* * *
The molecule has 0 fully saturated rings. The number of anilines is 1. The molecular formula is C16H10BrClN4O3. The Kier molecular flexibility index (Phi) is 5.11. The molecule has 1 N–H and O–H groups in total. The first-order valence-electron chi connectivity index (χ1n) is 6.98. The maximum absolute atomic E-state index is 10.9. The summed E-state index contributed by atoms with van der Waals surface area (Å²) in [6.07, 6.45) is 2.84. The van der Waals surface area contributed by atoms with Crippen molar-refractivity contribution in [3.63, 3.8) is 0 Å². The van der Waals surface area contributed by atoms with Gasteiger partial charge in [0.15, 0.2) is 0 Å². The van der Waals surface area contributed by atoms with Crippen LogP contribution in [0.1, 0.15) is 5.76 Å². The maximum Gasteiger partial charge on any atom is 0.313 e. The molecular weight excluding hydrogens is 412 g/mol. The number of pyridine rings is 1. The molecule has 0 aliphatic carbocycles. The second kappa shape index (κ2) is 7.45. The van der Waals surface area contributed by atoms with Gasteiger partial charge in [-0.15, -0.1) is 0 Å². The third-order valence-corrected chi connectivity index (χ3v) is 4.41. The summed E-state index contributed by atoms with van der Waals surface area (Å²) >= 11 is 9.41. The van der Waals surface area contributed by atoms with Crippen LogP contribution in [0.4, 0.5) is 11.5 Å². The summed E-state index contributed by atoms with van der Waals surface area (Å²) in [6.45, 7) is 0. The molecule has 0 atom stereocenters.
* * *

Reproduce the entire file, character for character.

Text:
The molecule has 0 fully saturated rings. The number of anilines is 1. The molecular formula is C16H10BrClN4O3. The Kier molecular flexibility index (Phi) is 5.11. The molecule has 1 N–H and O–H groups in total. The first-order valence-electron chi connectivity index (χ1n) is 6.98. The maximum absolute atomic E-state index is 10.9. The summed E-state index contributed by atoms with van der Waals surface area (Å²) in [6.07, 6.45) is 2.84. The van der Waals surface area contributed by atoms with Crippen molar-refractivity contribution in [3.63, 3.8) is 0 Å². The van der Waals surface area contributed by atoms with Gasteiger partial charge in [0.15, 0.2) is 0 Å². The van der Waals surface area contributed by atoms with Crippen LogP contribution in [0.1, 0.15) is 5.76 Å². The maximum Gasteiger partial charge on any atom is 0.313 e. The molecular weight excluding hydrogens is 412 g/mol. The number of pyridine rings is 1. The molecule has 0 aliphatic carbocycles. The second kappa shape index (κ2) is 7.45. The van der Waals surface area contributed by atoms with Gasteiger partial charge in [-0.15, -0.1) is 0 Å². The third-order valence-corrected chi connectivity index (χ3v) is 4.41. The summed E-state index contributed by atoms with van der Waals surface area (Å²) >= 11 is 9.41. The van der Waals surface area contributed by atoms with Crippen LogP contribution in [0.4, 0.5) is 11.5 Å². The summed E-state index contributed by atoms with van der Waals surface area (Å²) in [6.45, 7) is 0. The molecule has 0 atom stereocenters.